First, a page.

Lord Robert Alistair McAlpine was libeled by a tweet from Sally Bercow, the wife of the Speaker of the House of Commons, according to a May 24, 2013 decision of UK’s High Court of Justice.
With a question of damages still pending, the parties terminated the litigation with a settlement on undisclosed terms.
Eric P. Robinson blogged that the case “shows — if anyone still had doubts — that tweets can indeed be libelous.”
“In short — appropriate for Twitter — a libel is a libel, no matter how few characters it contains,” Robinson concluded.
A BBC report in 2012 about alleged sexual abuse in a Welsh foster-care home in the 1970s and 80s communicated an allegation by a victim that one of the abusers was a leading Tory politician, but no particular person was named. Social media speculation following the BBC report then centered around Lord McAlpine.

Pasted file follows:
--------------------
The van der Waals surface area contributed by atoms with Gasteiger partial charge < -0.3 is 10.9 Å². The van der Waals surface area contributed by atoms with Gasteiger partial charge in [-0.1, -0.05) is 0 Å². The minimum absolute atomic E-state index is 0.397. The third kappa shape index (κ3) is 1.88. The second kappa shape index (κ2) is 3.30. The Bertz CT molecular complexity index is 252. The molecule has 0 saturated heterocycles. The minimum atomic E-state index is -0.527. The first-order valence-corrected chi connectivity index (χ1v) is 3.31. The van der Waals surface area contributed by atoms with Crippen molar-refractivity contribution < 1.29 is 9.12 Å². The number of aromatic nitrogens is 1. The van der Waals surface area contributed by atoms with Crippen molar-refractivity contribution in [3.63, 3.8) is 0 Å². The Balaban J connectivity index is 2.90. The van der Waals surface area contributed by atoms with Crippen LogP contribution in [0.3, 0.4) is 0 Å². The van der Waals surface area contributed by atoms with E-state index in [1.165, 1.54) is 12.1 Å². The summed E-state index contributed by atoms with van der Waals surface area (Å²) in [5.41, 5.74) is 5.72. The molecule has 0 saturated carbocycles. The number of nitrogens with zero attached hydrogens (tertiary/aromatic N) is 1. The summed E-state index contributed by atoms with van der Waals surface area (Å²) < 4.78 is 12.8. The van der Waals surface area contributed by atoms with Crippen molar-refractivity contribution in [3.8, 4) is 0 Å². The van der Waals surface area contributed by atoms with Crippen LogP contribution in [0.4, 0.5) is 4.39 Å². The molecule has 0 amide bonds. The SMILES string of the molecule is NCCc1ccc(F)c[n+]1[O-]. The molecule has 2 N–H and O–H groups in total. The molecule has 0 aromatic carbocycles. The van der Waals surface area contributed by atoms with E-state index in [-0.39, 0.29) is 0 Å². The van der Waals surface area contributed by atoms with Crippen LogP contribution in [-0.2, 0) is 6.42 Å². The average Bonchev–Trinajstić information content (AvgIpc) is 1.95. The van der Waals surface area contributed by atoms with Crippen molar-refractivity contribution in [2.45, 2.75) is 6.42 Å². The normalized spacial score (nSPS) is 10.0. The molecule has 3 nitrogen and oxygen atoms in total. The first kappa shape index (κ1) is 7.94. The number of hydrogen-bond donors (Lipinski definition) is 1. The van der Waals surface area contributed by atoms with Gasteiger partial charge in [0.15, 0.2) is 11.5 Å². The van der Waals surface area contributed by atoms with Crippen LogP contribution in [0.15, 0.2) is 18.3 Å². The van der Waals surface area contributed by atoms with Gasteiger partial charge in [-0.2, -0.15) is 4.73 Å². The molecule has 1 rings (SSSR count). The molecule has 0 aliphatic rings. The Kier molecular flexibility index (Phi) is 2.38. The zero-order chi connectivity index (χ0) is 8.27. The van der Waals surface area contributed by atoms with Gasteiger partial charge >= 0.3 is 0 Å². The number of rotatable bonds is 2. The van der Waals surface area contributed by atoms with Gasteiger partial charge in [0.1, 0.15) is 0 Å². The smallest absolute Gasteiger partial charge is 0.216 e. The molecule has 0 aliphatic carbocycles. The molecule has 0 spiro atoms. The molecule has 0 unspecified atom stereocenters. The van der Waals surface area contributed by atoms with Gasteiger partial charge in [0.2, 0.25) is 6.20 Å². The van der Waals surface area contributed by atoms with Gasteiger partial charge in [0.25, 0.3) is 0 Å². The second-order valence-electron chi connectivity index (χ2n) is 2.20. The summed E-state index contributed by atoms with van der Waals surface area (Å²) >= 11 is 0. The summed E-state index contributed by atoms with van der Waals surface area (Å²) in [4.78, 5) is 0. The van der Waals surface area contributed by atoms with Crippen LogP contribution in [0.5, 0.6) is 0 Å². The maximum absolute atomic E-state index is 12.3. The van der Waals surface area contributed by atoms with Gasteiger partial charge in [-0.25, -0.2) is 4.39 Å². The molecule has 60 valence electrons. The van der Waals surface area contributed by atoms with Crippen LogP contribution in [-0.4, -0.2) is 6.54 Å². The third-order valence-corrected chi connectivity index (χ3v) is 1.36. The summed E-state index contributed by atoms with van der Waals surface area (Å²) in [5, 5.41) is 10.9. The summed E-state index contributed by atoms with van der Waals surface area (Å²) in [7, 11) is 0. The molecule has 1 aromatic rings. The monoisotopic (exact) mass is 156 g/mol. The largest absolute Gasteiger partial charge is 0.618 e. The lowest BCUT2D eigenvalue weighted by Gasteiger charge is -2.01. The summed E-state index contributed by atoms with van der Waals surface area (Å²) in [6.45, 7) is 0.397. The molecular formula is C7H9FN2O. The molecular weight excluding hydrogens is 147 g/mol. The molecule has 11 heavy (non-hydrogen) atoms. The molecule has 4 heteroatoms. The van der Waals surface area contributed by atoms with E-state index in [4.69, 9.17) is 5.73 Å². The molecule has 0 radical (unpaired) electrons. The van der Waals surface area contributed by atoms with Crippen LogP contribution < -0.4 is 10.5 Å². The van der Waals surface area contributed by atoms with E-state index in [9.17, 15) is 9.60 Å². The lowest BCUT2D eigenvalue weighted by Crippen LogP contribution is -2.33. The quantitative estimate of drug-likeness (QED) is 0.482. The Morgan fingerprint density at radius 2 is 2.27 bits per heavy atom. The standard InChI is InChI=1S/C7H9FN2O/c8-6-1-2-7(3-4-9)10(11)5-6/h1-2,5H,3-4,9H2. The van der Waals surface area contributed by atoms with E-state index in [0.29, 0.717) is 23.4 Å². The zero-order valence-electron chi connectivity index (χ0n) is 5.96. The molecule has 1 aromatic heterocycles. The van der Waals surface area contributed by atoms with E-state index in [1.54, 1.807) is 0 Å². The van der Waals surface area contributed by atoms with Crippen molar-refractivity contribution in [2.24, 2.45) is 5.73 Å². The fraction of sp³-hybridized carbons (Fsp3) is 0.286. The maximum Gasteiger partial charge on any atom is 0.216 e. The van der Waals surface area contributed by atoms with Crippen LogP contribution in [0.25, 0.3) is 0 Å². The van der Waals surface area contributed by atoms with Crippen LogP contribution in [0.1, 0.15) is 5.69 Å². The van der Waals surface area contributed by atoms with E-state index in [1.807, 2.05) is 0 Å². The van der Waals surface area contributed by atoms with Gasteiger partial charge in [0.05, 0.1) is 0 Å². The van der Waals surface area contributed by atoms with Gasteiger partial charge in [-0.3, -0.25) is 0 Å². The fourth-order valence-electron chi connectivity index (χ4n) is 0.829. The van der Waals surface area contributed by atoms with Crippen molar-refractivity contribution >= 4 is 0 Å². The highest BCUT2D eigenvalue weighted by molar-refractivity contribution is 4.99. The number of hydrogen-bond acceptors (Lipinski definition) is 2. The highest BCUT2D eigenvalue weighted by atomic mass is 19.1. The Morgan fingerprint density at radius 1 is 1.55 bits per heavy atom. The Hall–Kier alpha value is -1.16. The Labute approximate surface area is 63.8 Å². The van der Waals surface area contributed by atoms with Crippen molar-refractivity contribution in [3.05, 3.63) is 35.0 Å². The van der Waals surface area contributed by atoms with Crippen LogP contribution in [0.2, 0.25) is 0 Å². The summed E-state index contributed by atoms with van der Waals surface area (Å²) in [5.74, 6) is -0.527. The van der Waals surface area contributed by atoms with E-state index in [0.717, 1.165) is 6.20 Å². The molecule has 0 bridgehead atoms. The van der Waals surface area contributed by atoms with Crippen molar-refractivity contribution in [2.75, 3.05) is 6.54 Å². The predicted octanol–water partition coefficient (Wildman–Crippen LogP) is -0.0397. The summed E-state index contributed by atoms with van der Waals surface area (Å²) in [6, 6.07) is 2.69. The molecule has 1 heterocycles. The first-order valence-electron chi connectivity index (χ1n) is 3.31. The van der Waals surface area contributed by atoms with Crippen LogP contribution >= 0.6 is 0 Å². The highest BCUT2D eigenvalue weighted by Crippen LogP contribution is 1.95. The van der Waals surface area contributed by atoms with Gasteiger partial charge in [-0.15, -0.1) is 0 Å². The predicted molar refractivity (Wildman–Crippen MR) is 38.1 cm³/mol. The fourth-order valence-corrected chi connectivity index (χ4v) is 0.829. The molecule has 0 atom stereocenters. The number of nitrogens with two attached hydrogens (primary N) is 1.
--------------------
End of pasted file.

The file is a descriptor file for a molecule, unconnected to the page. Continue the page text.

Then came the libelous tweet from Bercow:
Why is Lord McAlpine trending? *Innocent face*
It turns out Lord McAlpine was not an abuser. The ensuing scandal led to the resignation of the head of the BBC.
It appears Sally Bercow abandoned Twitter.
The case is a good example of how defamation can happen indirectly, and by implication. It also provides a good point of contrast with American law – UK law on libel is much stricter and not subject to the strong protections that we have under the First Amendment on this side of the Pond.
For a full unpacking of the facts and law, read Robinson’s thorough post on Blog Law Online.